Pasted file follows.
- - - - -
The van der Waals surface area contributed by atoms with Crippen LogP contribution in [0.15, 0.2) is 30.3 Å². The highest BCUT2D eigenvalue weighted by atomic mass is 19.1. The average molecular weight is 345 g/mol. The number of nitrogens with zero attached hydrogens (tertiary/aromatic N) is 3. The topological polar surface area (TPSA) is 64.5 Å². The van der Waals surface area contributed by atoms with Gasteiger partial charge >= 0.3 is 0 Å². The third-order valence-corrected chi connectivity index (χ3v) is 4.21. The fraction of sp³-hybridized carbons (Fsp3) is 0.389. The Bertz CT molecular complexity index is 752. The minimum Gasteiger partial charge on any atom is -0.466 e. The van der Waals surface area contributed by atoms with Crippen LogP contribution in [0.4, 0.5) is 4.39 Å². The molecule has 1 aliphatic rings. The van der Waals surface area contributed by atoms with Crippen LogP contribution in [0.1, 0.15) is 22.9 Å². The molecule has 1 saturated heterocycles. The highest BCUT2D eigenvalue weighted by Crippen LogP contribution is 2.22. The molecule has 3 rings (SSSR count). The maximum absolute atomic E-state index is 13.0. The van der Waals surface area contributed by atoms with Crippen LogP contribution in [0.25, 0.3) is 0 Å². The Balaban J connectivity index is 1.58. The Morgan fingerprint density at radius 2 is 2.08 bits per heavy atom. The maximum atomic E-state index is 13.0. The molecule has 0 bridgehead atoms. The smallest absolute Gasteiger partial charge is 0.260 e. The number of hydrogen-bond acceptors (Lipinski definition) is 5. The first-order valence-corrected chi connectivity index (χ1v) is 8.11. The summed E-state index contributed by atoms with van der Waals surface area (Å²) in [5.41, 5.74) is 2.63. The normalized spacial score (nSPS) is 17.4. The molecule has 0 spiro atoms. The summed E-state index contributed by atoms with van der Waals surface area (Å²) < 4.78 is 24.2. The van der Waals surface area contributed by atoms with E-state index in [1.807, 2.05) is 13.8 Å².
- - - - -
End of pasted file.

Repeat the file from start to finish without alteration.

The van der Waals surface area contributed by atoms with Crippen LogP contribution in [0.15, 0.2) is 30.3 Å². The highest BCUT2D eigenvalue weighted by atomic mass is 19.1. The average molecular weight is 345 g/mol. The number of nitrogens with zero attached hydrogens (tertiary/aromatic N) is 3. The topological polar surface area (TPSA) is 64.5 Å². The van der Waals surface area contributed by atoms with Gasteiger partial charge >= 0.3 is 0 Å². The third-order valence-corrected chi connectivity index (χ3v) is 4.21. The fraction of sp³-hybridized carbons (Fsp3) is 0.389. The Bertz CT molecular complexity index is 752. The minimum Gasteiger partial charge on any atom is -0.466 e. The van der Waals surface area contributed by atoms with Crippen LogP contribution in [0.4, 0.5) is 4.39 Å². The molecule has 1 aliphatic rings. The van der Waals surface area contributed by atoms with Crippen LogP contribution in [0.1, 0.15) is 22.9 Å². The molecule has 1 saturated heterocycles. The highest BCUT2D eigenvalue weighted by Crippen LogP contribution is 2.22. The molecule has 3 rings (SSSR count). The maximum absolute atomic E-state index is 13.0. The van der Waals surface area contributed by atoms with Crippen LogP contribution in [0.25, 0.3) is 0 Å². The Balaban J connectivity index is 1.58. The Morgan fingerprint density at radius 2 is 2.08 bits per heavy atom. The maximum atomic E-state index is 13.0. The molecule has 0 bridgehead atoms. The smallest absolute Gasteiger partial charge is 0.260 e. The number of hydrogen-bond acceptors (Lipinski definition) is 5. The first-order valence-corrected chi connectivity index (χ1v) is 8.11. The summed E-state index contributed by atoms with van der Waals surface area (Å²) in [5.41, 5.74) is 2.63. The normalized spacial score (nSPS) is 17.4. The molecule has 0 spiro atoms. The summed E-state index contributed by atoms with van der Waals surface area (Å²) < 4.78 is 24.2. The van der Waals surface area contributed by atoms with E-state index in [1.807, 2.05) is 13.8 Å².